“Many of these people,” write the authors, “simply vanished sometime after the late 1940s,” repatriated to the Soviet Union, or fleeing ever onwards, to form new émigré communities on the US west coast or in Australia – a topic addressed in Antonia Finnane’s Far From Where? Some ended up in Hong Kong – there is a heart-breaking cameo, in Martin Booth’s 1950s memoir Gweilo, of the “Queen of Kowloon”, a senile old white woman in rags, who occasionally lets slip through a drug-addled haze that she was once a lady of the Russian court. She mistakes the young Booth for a long-dead crown prince, and pursues him through the streets yelling: “Alexei! Alexei! Why did you leave? Where did you go…?”
But I digress. The authors are interested in the way that music knitted the community of Russian émigrés together in Shanghai, as a means of entertainment, but also cultural education, keeping elements of their native culture alive in their children and their social life. Sometimes this took odd forms, like KhLAM (“rubbish”), the bohemian collective who would jam on Wednesdays, and hence called their club Wednesday.
The authors dig into the archives of local newspapers to dredge up long-gone concerts of Tchaikovsky and Rimsky-Korsakov, multiple revivals of the opera Boris Godunov (which is, you may recall, about an Asian man who conquers a European territory), performances by Russian choirs and happenings set up to promote new business ventures. They note the palpable difference between musical choices – the Russian musicians play different tunes for their own amusement than the ones they play for foreigners at recitals, and different tunes again from the ones they want their children to learn.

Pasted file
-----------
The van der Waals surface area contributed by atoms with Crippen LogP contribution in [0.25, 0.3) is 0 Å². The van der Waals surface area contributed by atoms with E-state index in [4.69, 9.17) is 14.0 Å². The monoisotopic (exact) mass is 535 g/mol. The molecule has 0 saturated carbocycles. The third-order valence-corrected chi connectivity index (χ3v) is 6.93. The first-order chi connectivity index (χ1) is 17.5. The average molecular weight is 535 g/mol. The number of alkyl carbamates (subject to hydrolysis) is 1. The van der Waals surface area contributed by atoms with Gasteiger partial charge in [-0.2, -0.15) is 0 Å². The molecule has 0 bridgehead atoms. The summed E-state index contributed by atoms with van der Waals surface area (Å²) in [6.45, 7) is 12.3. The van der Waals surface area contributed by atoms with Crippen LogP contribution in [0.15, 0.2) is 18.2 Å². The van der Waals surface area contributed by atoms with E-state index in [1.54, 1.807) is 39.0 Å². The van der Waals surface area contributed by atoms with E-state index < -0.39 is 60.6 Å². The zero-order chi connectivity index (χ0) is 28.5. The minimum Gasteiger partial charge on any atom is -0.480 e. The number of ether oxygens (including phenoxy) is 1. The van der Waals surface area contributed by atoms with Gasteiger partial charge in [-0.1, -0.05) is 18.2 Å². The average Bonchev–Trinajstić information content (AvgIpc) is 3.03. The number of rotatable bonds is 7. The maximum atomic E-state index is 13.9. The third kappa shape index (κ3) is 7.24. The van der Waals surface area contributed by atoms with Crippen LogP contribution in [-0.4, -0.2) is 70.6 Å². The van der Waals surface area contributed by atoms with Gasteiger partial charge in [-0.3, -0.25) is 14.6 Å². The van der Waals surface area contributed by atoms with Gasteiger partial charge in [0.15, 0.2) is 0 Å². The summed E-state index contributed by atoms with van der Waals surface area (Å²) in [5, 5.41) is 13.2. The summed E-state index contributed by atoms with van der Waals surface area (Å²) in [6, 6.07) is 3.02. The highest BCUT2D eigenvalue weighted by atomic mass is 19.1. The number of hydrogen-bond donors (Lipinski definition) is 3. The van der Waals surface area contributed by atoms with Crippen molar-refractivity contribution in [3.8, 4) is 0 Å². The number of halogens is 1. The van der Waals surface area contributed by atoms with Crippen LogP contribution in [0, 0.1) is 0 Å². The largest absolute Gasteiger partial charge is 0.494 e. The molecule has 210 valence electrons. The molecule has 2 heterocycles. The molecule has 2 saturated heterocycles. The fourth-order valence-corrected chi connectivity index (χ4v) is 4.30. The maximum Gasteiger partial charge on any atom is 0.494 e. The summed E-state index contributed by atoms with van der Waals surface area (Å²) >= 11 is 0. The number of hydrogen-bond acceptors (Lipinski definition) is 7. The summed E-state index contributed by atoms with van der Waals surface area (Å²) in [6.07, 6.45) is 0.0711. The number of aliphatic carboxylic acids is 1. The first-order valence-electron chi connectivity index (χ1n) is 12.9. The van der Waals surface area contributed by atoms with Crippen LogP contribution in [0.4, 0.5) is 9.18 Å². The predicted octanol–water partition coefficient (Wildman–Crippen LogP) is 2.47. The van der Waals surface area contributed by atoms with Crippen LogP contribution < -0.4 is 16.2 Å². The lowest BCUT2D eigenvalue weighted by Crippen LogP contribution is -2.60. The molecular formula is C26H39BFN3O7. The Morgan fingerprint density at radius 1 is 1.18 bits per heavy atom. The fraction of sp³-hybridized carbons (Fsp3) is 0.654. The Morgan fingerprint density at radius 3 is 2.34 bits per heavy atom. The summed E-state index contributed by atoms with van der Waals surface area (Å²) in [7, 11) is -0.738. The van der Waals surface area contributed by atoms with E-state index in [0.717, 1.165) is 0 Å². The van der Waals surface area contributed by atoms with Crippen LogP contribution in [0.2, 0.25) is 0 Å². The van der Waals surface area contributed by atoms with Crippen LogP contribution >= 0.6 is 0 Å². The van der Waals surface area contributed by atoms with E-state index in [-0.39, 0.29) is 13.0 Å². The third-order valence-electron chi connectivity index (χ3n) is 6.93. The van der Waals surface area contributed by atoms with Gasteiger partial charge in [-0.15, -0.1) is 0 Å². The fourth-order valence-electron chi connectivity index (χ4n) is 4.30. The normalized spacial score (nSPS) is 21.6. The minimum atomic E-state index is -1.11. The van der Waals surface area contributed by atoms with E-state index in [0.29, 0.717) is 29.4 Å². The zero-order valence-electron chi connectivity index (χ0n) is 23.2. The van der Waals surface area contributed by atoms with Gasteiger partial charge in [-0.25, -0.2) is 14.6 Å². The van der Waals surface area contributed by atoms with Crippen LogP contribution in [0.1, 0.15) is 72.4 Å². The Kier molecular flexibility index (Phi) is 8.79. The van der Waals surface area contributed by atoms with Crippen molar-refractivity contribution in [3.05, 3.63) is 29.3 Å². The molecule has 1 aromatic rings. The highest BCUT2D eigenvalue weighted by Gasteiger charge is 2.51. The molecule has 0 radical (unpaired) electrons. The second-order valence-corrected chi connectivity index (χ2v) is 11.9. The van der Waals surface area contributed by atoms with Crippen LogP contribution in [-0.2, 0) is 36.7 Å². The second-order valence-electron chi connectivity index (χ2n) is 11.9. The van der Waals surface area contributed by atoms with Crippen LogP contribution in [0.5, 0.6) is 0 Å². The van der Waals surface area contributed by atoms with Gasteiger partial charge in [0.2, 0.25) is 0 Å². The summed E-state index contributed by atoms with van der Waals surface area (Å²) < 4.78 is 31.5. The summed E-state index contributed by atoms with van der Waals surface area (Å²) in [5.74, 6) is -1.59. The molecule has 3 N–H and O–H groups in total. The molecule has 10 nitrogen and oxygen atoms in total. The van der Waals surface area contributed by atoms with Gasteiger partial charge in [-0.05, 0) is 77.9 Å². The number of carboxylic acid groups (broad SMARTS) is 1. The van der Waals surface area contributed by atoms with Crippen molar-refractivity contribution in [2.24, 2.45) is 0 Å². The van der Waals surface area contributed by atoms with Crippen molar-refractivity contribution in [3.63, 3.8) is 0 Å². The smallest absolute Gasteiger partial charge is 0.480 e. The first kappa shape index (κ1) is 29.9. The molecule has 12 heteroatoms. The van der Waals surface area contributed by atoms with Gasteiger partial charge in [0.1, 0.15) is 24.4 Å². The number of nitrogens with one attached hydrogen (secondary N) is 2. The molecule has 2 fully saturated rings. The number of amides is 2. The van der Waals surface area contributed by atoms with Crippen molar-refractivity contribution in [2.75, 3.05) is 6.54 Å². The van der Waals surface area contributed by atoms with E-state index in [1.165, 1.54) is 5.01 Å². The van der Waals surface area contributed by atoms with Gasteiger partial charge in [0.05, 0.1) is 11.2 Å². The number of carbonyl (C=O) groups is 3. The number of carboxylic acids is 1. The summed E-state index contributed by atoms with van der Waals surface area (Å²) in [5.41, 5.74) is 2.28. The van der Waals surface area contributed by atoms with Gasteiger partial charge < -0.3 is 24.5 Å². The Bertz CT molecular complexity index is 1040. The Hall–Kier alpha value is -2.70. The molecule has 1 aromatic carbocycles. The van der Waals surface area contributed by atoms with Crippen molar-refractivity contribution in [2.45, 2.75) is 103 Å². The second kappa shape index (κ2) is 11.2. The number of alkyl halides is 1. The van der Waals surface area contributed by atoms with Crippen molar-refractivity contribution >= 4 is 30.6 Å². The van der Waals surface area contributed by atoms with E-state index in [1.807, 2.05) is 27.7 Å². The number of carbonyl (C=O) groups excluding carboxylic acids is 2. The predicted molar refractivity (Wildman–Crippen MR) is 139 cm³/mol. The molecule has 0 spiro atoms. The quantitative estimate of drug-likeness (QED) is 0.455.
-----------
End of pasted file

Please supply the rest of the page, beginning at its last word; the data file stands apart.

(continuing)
Accomplished Russian musicians packed out the Shanghai Municipal Orchestra, a long-established cultural institution that offered employment for refugees who had lost everything except their talent. The authors go beyond newspaper reportage here, using other materials to reconstruct a history of the pay scales and labour disputes behind the scenes, as musicians fought to get their dues from a penny-pinching impresario.
Later chapters move away from the Russians’ squabbles and relationships among themselves and onto the topic of their lasting impact on Shanghai, not the least with the Chinese students they would teach about Western music. Within a generation of knocking on the Shanghai doors of Russian piano teachers and voice coaches, we see the results of their classes, with Russian-trained musicians and composers forming the frontline of early Communist arts – the composer of the opera The White-Haired Girl, for example (pictured above), and the chairman of the Chinese Musicians Association. Relatively obscure composers like Alexander Tcherepnin exerted a considerable degree of influence on the next generation of Chinese pianists (not the least Lee Hsien-ming, who would become Mrs Tcherepnin). The book finishes with a chapter on Aaron Avshalomov, whose fusion of Chinese and European influences would lead, among other things, to operas about the Tang-dynasty beauty Yang Guifei, the Goddess of Mercy, and the legends of the Great Wall.
Jonathan Clements is the author of Mannerheim: President, Soldier Spy.